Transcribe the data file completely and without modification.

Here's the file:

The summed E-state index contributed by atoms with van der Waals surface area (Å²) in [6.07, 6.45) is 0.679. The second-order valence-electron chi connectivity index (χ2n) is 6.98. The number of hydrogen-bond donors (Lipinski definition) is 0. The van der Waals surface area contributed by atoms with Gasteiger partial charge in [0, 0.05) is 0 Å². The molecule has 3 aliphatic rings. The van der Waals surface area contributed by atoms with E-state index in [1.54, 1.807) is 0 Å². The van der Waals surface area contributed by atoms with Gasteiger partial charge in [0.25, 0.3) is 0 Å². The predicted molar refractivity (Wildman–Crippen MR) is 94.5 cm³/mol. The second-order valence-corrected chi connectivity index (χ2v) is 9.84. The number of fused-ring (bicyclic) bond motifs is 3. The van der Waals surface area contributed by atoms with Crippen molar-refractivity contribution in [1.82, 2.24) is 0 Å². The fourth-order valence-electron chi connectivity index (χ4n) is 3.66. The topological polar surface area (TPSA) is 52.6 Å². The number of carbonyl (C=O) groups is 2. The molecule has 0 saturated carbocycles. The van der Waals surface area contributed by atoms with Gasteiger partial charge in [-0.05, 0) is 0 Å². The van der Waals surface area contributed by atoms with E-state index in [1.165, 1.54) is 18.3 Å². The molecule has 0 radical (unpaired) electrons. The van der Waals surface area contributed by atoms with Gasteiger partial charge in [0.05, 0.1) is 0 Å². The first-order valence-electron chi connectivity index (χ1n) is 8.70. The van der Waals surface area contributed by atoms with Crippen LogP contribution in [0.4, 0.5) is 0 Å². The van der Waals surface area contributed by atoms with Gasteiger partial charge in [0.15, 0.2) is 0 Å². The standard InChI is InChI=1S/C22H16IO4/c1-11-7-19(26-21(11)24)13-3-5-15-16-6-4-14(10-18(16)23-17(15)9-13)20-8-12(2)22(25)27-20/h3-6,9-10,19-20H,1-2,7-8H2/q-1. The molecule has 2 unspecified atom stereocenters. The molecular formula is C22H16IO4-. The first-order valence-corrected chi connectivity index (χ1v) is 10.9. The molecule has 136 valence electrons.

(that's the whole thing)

The summed E-state index contributed by atoms with van der Waals surface area (Å²) in [6.07, 6.45) is 0.679. The second-order valence-electron chi connectivity index (χ2n) is 6.98. The number of hydrogen-bond donors (Lipinski definition) is 0. The van der Waals surface area contributed by atoms with Gasteiger partial charge in [0, 0.05) is 0 Å². The molecule has 3 aliphatic rings. The van der Waals surface area contributed by atoms with E-state index in [1.54, 1.807) is 0 Å². The van der Waals surface area contributed by atoms with Gasteiger partial charge in [0.25, 0.3) is 0 Å². The predicted molar refractivity (Wildman–Crippen MR) is 94.5 cm³/mol. The second-order valence-corrected chi connectivity index (χ2v) is 9.84. The number of fused-ring (bicyclic) bond motifs is 3. The van der Waals surface area contributed by atoms with Crippen molar-refractivity contribution in [1.82, 2.24) is 0 Å². The fourth-order valence-electron chi connectivity index (χ4n) is 3.66. The topological polar surface area (TPSA) is 52.6 Å². The number of carbonyl (C=O) groups is 2. The molecule has 0 saturated carbocycles. The van der Waals surface area contributed by atoms with Gasteiger partial charge in [-0.05, 0) is 0 Å². The van der Waals surface area contributed by atoms with E-state index in [1.165, 1.54) is 18.3 Å². The molecule has 0 radical (unpaired) electrons. The van der Waals surface area contributed by atoms with Gasteiger partial charge in [0.05, 0.1) is 0 Å². The first-order valence-electron chi connectivity index (χ1n) is 8.70. The van der Waals surface area contributed by atoms with Crippen LogP contribution in [0.4, 0.5) is 0 Å². The van der Waals surface area contributed by atoms with Gasteiger partial charge in [0.15, 0.2) is 0 Å². The standard InChI is InChI=1S/C22H16IO4/c1-11-7-19(26-21(11)24)13-3-5-15-16-6-4-14(10-18(16)23-17(15)9-13)20-8-12(2)22(25)27-20/h3-6,9-10,19-20H,1-2,7-8H2/q-1. The molecule has 2 unspecified atom stereocenters. The molecular formula is C22H16IO4-. The first-order valence-corrected chi connectivity index (χ1v) is 10.9. The molecule has 136 valence electrons.